Thirteen (16 percent) of 80 patients with tetralogy of Fallot and pulmonary atresia undergoing corrective operations between Jan. 1, 1967, and Jan. 1, 1978, died in the hospital. The hospital mortality rate was 13 percent (10 deaths) among the 77 patients with confluent right and left pulmonary arteries. The risk of operation was not significantly affected by age at operation or by use of a valved external conduit versus a transannular outflow patch. It was affected (p=0.008) by the ratio of peak right ventricular to left ventricular pressure (PRV/LV) immediately after repair. This (PRV/LV) was determined primarily by size of left and right pulmonary arteries. An equation was developed relating postrepair PRV/LV to diameter of right and left pulmonary artery (normalized by dividing by size of descending thoracic aorta), body surface area, and possible arborization abnormalities and stenoses of the right and left pulmonary arteries. Cardiac performance after repair was better in those in whom a transannular patch was used rather than a valved external conduit. Important pulmonary dysfunction postoperatively occurred more often in patients with large 'bronchial' arteries than in those without them, but was less when these were not ligated. Four (8 percent) of 48 traced hospital survivors died late postoperatively. Reoperations late postoperatively were required only in patients receiving valved external conduits. Forty (91 percent) of 44 living traced patients are asymptomatic.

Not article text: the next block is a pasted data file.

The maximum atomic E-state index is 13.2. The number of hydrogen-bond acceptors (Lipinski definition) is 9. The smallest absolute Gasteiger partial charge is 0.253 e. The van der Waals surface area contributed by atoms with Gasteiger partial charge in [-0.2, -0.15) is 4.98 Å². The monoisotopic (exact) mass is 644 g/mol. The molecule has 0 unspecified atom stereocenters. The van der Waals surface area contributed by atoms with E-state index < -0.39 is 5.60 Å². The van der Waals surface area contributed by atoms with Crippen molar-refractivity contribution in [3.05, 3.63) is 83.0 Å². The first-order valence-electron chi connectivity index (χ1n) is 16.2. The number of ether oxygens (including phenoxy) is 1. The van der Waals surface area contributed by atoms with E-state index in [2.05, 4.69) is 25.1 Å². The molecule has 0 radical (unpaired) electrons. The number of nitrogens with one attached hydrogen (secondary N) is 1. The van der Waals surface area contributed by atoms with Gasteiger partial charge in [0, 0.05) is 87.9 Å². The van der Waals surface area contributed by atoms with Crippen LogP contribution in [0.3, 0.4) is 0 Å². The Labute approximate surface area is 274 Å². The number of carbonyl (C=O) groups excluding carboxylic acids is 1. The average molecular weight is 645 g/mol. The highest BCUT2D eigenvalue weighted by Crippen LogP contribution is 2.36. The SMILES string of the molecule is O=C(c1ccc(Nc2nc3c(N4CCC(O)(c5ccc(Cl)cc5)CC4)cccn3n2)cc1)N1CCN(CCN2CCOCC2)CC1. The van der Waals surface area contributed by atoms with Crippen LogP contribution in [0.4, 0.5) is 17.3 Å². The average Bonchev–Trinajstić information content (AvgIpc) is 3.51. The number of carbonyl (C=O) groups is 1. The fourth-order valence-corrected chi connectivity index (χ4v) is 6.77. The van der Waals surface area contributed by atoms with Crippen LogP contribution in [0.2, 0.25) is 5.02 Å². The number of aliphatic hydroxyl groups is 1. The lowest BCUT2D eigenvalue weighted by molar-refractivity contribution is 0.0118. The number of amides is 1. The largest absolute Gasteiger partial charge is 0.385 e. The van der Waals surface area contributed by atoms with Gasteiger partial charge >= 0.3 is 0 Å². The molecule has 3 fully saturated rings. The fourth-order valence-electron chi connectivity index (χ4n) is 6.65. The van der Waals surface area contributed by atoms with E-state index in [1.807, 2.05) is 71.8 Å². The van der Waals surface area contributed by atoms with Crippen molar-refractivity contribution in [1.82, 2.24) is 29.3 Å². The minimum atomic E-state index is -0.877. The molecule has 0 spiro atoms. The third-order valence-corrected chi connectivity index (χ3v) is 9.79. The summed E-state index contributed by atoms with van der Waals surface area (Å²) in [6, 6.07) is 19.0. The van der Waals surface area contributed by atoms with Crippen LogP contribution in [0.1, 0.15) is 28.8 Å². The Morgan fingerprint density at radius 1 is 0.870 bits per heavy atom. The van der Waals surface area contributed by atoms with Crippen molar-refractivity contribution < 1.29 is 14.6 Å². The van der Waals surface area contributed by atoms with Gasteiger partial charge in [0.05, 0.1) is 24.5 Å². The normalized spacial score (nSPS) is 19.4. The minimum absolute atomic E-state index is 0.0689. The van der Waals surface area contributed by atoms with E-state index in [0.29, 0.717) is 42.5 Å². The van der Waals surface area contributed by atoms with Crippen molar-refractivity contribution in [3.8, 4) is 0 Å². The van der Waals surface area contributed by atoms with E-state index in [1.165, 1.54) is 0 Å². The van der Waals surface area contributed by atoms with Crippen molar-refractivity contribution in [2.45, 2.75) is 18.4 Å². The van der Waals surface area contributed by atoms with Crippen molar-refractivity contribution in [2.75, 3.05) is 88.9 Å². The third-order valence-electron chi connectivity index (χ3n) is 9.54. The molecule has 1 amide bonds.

|Number of pages||15|
|Journal||Journal of Thoracic and Cardiovascular Surgery|
|Publication status||Published - 1978|
ASJC Scopus subject areas
- Cardiology and Cardiovascular Medicine